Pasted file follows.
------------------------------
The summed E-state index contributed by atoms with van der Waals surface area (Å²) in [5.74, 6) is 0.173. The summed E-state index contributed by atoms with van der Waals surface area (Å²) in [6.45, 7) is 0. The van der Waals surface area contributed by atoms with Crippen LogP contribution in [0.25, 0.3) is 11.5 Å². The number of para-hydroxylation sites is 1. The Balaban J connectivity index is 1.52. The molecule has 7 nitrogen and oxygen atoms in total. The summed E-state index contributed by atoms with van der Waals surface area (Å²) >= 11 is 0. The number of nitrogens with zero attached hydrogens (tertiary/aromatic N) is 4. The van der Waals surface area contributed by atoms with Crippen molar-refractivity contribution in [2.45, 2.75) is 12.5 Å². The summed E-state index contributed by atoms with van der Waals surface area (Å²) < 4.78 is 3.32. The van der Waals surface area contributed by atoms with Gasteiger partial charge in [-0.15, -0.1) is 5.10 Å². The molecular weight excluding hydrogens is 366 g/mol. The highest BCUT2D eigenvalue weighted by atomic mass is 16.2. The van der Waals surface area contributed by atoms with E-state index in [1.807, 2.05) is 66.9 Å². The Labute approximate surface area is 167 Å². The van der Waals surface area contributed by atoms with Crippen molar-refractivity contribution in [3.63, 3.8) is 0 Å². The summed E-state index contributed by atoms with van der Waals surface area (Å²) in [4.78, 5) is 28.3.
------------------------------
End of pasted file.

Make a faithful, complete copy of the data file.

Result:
The summed E-state index contributed by atoms with van der Waals surface area (Å²) in [5.74, 6) is 0.173. The summed E-state index contributed by atoms with van der Waals surface area (Å²) in [6.45, 7) is 0. The van der Waals surface area contributed by atoms with Crippen LogP contribution in [0.25, 0.3) is 11.5 Å². The number of para-hydroxylation sites is 1. The Balaban J connectivity index is 1.52. The molecule has 7 nitrogen and oxygen atoms in total. The summed E-state index contributed by atoms with van der Waals surface area (Å²) >= 11 is 0. The number of nitrogens with zero attached hydrogens (tertiary/aromatic N) is 4. The van der Waals surface area contributed by atoms with Crippen molar-refractivity contribution in [2.45, 2.75) is 12.5 Å². The summed E-state index contributed by atoms with van der Waals surface area (Å²) < 4.78 is 3.32. The van der Waals surface area contributed by atoms with Gasteiger partial charge in [-0.15, -0.1) is 5.10 Å². The molecular weight excluding hydrogens is 366 g/mol. The highest BCUT2D eigenvalue weighted by atomic mass is 16.2. The van der Waals surface area contributed by atoms with E-state index in [1.807, 2.05) is 66.9 Å². The Labute approximate surface area is 167 Å². The van der Waals surface area contributed by atoms with Crippen molar-refractivity contribution in [3.63, 3.8) is 0 Å². The summed E-state index contributed by atoms with van der Waals surface area (Å²) in [4.78, 5) is 28.3.